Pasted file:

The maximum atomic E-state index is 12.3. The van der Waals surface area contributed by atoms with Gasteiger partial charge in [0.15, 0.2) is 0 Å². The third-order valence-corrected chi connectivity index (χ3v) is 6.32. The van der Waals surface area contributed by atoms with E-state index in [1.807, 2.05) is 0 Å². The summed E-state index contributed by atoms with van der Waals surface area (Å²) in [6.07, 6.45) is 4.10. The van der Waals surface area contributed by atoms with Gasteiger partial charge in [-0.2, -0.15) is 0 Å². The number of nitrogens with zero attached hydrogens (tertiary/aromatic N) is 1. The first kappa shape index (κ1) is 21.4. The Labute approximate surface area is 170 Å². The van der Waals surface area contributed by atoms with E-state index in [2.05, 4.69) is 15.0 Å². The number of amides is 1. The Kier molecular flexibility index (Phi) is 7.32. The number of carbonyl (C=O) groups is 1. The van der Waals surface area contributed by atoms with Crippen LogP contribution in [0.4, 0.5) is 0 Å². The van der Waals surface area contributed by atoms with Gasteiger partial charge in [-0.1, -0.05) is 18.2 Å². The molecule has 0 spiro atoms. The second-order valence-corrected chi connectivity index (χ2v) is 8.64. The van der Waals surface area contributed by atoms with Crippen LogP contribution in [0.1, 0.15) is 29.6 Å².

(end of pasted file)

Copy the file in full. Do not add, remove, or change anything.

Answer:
The maximum atomic E-state index is 12.3. The van der Waals surface area contributed by atoms with Gasteiger partial charge in [0.15, 0.2) is 0 Å². The third-order valence-corrected chi connectivity index (χ3v) is 6.32. The van der Waals surface area contributed by atoms with E-state index in [1.807, 2.05) is 0 Å². The summed E-state index contributed by atoms with van der Waals surface area (Å²) in [6.07, 6.45) is 4.10. The van der Waals surface area contributed by atoms with Gasteiger partial charge in [-0.2, -0.15) is 0 Å². The number of nitrogens with zero attached hydrogens (tertiary/aromatic N) is 1. The first kappa shape index (κ1) is 21.4. The Labute approximate surface area is 170 Å². The van der Waals surface area contributed by atoms with E-state index in [2.05, 4.69) is 15.0 Å². The number of amides is 1. The Kier molecular flexibility index (Phi) is 7.32. The number of carbonyl (C=O) groups is 1. The van der Waals surface area contributed by atoms with Crippen LogP contribution in [0.4, 0.5) is 0 Å². The van der Waals surface area contributed by atoms with Gasteiger partial charge in [-0.1, -0.05) is 18.2 Å². The molecule has 0 spiro atoms. The second-order valence-corrected chi connectivity index (χ2v) is 8.64. The van der Waals surface area contributed by atoms with Crippen LogP contribution in [0.1, 0.15) is 29.6 Å².